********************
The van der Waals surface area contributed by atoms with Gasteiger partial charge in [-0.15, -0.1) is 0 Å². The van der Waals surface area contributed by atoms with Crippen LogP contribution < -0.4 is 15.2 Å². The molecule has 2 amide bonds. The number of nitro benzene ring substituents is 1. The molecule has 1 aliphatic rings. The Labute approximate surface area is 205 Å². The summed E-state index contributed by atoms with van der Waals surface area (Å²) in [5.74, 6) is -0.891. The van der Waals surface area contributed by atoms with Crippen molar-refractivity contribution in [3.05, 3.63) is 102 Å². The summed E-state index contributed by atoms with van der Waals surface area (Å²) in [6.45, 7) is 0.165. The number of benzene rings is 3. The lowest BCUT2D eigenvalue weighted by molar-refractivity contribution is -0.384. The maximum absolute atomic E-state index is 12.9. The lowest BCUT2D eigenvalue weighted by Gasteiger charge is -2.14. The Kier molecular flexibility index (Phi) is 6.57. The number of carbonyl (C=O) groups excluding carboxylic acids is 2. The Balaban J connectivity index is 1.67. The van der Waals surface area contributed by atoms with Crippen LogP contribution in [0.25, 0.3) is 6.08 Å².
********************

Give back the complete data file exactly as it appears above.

The van der Waals surface area contributed by atoms with Gasteiger partial charge in [-0.15, -0.1) is 0 Å². The van der Waals surface area contributed by atoms with Crippen LogP contribution < -0.4 is 15.2 Å². The molecule has 2 amide bonds. The number of nitro benzene ring substituents is 1. The molecule has 1 aliphatic rings. The Labute approximate surface area is 205 Å². The summed E-state index contributed by atoms with van der Waals surface area (Å²) in [5.74, 6) is -0.891. The van der Waals surface area contributed by atoms with Crippen molar-refractivity contribution in [3.05, 3.63) is 102 Å². The summed E-state index contributed by atoms with van der Waals surface area (Å²) in [6.45, 7) is 0.165. The number of benzene rings is 3. The lowest BCUT2D eigenvalue weighted by molar-refractivity contribution is -0.384. The maximum absolute atomic E-state index is 12.9. The lowest BCUT2D eigenvalue weighted by Gasteiger charge is -2.14. The Kier molecular flexibility index (Phi) is 6.57. The number of carbonyl (C=O) groups excluding carboxylic acids is 2. The Balaban J connectivity index is 1.67. The van der Waals surface area contributed by atoms with Crippen LogP contribution in [0.25, 0.3) is 6.08 Å².